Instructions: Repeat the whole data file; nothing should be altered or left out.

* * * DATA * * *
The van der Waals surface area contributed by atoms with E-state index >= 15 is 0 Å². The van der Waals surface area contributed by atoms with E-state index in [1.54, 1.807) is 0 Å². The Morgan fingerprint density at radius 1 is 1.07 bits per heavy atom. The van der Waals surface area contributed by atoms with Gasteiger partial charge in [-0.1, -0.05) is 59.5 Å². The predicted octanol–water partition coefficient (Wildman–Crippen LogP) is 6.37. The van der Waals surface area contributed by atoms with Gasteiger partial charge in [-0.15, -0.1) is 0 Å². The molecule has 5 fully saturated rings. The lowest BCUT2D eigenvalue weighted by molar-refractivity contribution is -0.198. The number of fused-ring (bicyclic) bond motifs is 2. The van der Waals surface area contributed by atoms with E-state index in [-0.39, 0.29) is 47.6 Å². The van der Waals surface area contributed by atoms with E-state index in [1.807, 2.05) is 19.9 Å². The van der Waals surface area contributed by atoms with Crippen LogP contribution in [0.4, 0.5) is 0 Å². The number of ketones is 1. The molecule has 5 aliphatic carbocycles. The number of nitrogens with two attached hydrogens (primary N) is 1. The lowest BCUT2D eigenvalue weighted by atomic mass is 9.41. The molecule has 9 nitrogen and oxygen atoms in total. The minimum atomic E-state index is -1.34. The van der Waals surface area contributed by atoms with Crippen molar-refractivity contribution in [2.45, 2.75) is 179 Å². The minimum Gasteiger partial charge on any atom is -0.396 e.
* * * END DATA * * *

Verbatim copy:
The van der Waals surface area contributed by atoms with E-state index >= 15 is 0 Å². The van der Waals surface area contributed by atoms with E-state index in [1.54, 1.807) is 0 Å². The Morgan fingerprint density at radius 1 is 1.07 bits per heavy atom. The van der Waals surface area contributed by atoms with Gasteiger partial charge in [-0.1, -0.05) is 59.5 Å². The predicted octanol–water partition coefficient (Wildman–Crippen LogP) is 6.37. The van der Waals surface area contributed by atoms with Gasteiger partial charge in [-0.15, -0.1) is 0 Å². The molecule has 5 fully saturated rings. The lowest BCUT2D eigenvalue weighted by molar-refractivity contribution is -0.198. The number of fused-ring (bicyclic) bond motifs is 2. The van der Waals surface area contributed by atoms with E-state index in [-0.39, 0.29) is 47.6 Å². The van der Waals surface area contributed by atoms with E-state index in [1.807, 2.05) is 19.9 Å². The van der Waals surface area contributed by atoms with Crippen LogP contribution in [0.4, 0.5) is 0 Å². The number of ketones is 1. The molecule has 5 aliphatic carbocycles. The number of nitrogens with two attached hydrogens (primary N) is 1. The lowest BCUT2D eigenvalue weighted by atomic mass is 9.41. The molecule has 9 nitrogen and oxygen atoms in total. The minimum atomic E-state index is -1.34. The van der Waals surface area contributed by atoms with Crippen molar-refractivity contribution in [2.45, 2.75) is 179 Å². The minimum Gasteiger partial charge on any atom is -0.396 e.